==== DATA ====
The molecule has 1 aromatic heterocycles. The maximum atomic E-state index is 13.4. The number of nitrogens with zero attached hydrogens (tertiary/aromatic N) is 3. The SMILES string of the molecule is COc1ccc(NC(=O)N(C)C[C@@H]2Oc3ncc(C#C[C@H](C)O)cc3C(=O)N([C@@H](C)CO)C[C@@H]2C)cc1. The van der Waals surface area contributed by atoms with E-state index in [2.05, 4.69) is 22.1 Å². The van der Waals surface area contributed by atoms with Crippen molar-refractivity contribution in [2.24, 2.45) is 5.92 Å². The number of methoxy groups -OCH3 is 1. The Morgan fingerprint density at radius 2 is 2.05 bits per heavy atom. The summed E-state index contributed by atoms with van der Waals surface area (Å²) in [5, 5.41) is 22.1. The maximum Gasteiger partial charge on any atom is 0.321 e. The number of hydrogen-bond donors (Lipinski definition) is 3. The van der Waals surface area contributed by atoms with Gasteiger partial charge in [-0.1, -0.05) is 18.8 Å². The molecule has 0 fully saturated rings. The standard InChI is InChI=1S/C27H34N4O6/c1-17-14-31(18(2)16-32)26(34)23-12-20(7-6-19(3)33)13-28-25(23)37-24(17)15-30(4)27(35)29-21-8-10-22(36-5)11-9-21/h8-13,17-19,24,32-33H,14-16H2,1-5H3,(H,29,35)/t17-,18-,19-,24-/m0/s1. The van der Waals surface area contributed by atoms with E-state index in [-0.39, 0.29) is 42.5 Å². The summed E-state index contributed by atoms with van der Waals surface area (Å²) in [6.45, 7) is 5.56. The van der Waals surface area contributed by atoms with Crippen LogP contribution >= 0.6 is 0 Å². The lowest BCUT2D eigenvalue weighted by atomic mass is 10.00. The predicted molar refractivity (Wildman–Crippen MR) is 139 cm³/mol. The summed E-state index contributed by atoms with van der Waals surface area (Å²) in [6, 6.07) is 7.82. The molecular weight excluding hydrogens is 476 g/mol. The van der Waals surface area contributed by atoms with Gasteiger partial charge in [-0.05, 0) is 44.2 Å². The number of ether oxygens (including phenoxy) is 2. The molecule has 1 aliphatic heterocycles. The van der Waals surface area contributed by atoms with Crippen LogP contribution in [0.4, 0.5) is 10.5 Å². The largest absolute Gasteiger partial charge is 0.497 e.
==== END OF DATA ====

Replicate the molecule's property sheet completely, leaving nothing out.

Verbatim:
The molecule has 1 aromatic heterocycles. The maximum atomic E-state index is 13.4. The number of nitrogens with zero attached hydrogens (tertiary/aromatic N) is 3. The SMILES string of the molecule is COc1ccc(NC(=O)N(C)C[C@@H]2Oc3ncc(C#C[C@H](C)O)cc3C(=O)N([C@@H](C)CO)C[C@@H]2C)cc1. The van der Waals surface area contributed by atoms with E-state index in [2.05, 4.69) is 22.1 Å². The van der Waals surface area contributed by atoms with Crippen molar-refractivity contribution in [2.24, 2.45) is 5.92 Å². The number of methoxy groups -OCH3 is 1. The Morgan fingerprint density at radius 2 is 2.05 bits per heavy atom. The summed E-state index contributed by atoms with van der Waals surface area (Å²) in [5, 5.41) is 22.1. The maximum Gasteiger partial charge on any atom is 0.321 e. The number of hydrogen-bond donors (Lipinski definition) is 3. The van der Waals surface area contributed by atoms with Gasteiger partial charge in [-0.1, -0.05) is 18.8 Å². The molecule has 0 fully saturated rings. The standard InChI is InChI=1S/C27H34N4O6/c1-17-14-31(18(2)16-32)26(34)23-12-20(7-6-19(3)33)13-28-25(23)37-24(17)15-30(4)27(35)29-21-8-10-22(36-5)11-9-21/h8-13,17-19,24,32-33H,14-16H2,1-5H3,(H,29,35)/t17-,18-,19-,24-/m0/s1. The van der Waals surface area contributed by atoms with E-state index in [-0.39, 0.29) is 42.5 Å². The summed E-state index contributed by atoms with van der Waals surface area (Å²) in [6.45, 7) is 5.56. The van der Waals surface area contributed by atoms with Crippen LogP contribution >= 0.6 is 0 Å². The lowest BCUT2D eigenvalue weighted by atomic mass is 10.00. The predicted molar refractivity (Wildman–Crippen MR) is 139 cm³/mol. The summed E-state index contributed by atoms with van der Waals surface area (Å²) in [6, 6.07) is 7.82. The molecular weight excluding hydrogens is 476 g/mol. The van der Waals surface area contributed by atoms with Gasteiger partial charge in [-0.05, 0) is 44.2 Å². The number of ether oxygens (including phenoxy) is 2. The molecule has 1 aliphatic heterocycles. The van der Waals surface area contributed by atoms with Crippen LogP contribution in [0.4, 0.5) is 10.5 Å². The largest absolute Gasteiger partial charge is 0.497 e.